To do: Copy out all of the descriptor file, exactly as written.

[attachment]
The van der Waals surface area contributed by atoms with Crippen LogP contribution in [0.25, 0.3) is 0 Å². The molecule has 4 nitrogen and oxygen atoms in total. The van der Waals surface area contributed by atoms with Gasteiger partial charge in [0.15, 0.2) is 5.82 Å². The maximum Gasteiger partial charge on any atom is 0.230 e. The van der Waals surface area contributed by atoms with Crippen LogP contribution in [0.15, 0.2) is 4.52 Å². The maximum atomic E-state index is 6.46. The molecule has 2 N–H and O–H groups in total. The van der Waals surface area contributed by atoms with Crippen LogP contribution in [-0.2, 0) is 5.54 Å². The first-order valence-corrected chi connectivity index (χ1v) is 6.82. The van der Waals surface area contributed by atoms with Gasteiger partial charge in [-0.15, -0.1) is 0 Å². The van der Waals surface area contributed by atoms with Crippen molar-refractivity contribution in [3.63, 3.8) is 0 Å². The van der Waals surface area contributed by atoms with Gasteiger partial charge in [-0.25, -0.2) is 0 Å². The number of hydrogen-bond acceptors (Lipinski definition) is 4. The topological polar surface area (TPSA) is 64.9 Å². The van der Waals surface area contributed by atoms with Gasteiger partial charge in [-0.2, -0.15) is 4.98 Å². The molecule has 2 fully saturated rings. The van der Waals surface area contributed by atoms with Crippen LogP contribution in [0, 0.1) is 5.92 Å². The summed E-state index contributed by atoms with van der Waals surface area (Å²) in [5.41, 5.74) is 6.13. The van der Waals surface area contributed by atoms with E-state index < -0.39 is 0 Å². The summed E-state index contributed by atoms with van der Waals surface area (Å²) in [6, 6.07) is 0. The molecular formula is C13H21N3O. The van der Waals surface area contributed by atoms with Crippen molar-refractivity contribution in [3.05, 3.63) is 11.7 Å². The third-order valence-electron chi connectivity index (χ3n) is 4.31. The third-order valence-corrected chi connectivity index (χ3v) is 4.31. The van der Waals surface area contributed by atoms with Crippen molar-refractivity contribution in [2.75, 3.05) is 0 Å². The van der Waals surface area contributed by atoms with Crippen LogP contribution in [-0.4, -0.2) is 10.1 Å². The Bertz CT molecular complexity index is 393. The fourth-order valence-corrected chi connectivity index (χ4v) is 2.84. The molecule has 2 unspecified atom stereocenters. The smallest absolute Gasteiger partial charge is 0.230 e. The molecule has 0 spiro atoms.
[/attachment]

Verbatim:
The van der Waals surface area contributed by atoms with Crippen LogP contribution in [0.25, 0.3) is 0 Å². The molecule has 4 nitrogen and oxygen atoms in total. The van der Waals surface area contributed by atoms with Gasteiger partial charge in [0.15, 0.2) is 5.82 Å². The maximum Gasteiger partial charge on any atom is 0.230 e. The van der Waals surface area contributed by atoms with Crippen LogP contribution in [0.15, 0.2) is 4.52 Å². The maximum atomic E-state index is 6.46. The molecule has 2 N–H and O–H groups in total. The van der Waals surface area contributed by atoms with Crippen LogP contribution in [-0.2, 0) is 5.54 Å². The first-order valence-corrected chi connectivity index (χ1v) is 6.82. The van der Waals surface area contributed by atoms with Gasteiger partial charge in [-0.15, -0.1) is 0 Å². The van der Waals surface area contributed by atoms with Crippen molar-refractivity contribution in [3.63, 3.8) is 0 Å². The van der Waals surface area contributed by atoms with Gasteiger partial charge in [-0.25, -0.2) is 0 Å². The number of hydrogen-bond acceptors (Lipinski definition) is 4. The topological polar surface area (TPSA) is 64.9 Å². The van der Waals surface area contributed by atoms with Gasteiger partial charge in [-0.2, -0.15) is 4.98 Å². The molecule has 2 fully saturated rings. The van der Waals surface area contributed by atoms with Crippen LogP contribution in [0, 0.1) is 5.92 Å². The summed E-state index contributed by atoms with van der Waals surface area (Å²) in [5.41, 5.74) is 6.13. The van der Waals surface area contributed by atoms with E-state index < -0.39 is 0 Å². The summed E-state index contributed by atoms with van der Waals surface area (Å²) in [6, 6.07) is 0. The molecular formula is C13H21N3O. The van der Waals surface area contributed by atoms with Crippen molar-refractivity contribution in [3.05, 3.63) is 11.7 Å². The third-order valence-electron chi connectivity index (χ3n) is 4.31. The third-order valence-corrected chi connectivity index (χ3v) is 4.31. The van der Waals surface area contributed by atoms with Crippen molar-refractivity contribution in [2.75, 3.05) is 0 Å². The van der Waals surface area contributed by atoms with Crippen LogP contribution in [-0.4, -0.2) is 10.1 Å². The Bertz CT molecular complexity index is 393. The fourth-order valence-corrected chi connectivity index (χ4v) is 2.84. The molecule has 2 unspecified atom stereocenters. The smallest absolute Gasteiger partial charge is 0.230 e. The molecule has 0 spiro atoms.